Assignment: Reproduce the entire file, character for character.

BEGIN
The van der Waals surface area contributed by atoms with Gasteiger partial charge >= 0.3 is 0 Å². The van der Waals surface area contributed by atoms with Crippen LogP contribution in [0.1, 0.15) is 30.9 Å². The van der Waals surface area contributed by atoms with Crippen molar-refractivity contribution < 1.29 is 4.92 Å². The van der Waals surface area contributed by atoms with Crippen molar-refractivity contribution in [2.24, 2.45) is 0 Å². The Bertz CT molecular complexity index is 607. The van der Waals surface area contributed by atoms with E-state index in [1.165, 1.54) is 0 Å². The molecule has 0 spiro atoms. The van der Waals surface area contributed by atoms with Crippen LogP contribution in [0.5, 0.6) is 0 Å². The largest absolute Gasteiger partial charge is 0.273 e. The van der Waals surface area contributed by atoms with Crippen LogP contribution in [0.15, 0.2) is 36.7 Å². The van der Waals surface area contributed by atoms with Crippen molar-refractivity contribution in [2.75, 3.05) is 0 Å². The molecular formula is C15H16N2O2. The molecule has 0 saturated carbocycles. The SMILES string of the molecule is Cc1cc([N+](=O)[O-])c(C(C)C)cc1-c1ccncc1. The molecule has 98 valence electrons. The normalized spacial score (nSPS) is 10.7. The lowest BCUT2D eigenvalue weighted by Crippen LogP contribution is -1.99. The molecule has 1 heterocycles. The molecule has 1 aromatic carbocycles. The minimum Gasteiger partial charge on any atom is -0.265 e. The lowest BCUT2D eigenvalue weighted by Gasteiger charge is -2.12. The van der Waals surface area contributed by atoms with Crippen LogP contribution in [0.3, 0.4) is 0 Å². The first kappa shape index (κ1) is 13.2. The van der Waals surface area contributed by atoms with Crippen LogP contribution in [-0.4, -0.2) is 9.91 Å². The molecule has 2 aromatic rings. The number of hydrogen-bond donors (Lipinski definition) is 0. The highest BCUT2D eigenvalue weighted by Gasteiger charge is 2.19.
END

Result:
The van der Waals surface area contributed by atoms with Gasteiger partial charge >= 0.3 is 0 Å². The van der Waals surface area contributed by atoms with Crippen LogP contribution in [0.1, 0.15) is 30.9 Å². The van der Waals surface area contributed by atoms with Crippen molar-refractivity contribution < 1.29 is 4.92 Å². The van der Waals surface area contributed by atoms with Crippen molar-refractivity contribution in [2.24, 2.45) is 0 Å². The Bertz CT molecular complexity index is 607. The van der Waals surface area contributed by atoms with E-state index in [1.165, 1.54) is 0 Å². The molecule has 0 spiro atoms. The van der Waals surface area contributed by atoms with Crippen LogP contribution in [0.5, 0.6) is 0 Å². The largest absolute Gasteiger partial charge is 0.273 e. The van der Waals surface area contributed by atoms with Crippen LogP contribution in [0.15, 0.2) is 36.7 Å². The van der Waals surface area contributed by atoms with Crippen molar-refractivity contribution in [2.75, 3.05) is 0 Å². The molecular formula is C15H16N2O2. The molecule has 0 saturated carbocycles. The SMILES string of the molecule is Cc1cc([N+](=O)[O-])c(C(C)C)cc1-c1ccncc1. The molecule has 98 valence electrons. The normalized spacial score (nSPS) is 10.7. The lowest BCUT2D eigenvalue weighted by Crippen LogP contribution is -1.99. The molecule has 1 heterocycles. The molecule has 1 aromatic carbocycles. The minimum Gasteiger partial charge on any atom is -0.265 e. The lowest BCUT2D eigenvalue weighted by Gasteiger charge is -2.12. The van der Waals surface area contributed by atoms with Crippen LogP contribution in [0.3, 0.4) is 0 Å². The first kappa shape index (κ1) is 13.2. The van der Waals surface area contributed by atoms with Crippen LogP contribution in [-0.4, -0.2) is 9.91 Å². The molecule has 2 aromatic rings. The number of hydrogen-bond donors (Lipinski definition) is 0. The highest BCUT2D eigenvalue weighted by Gasteiger charge is 2.19.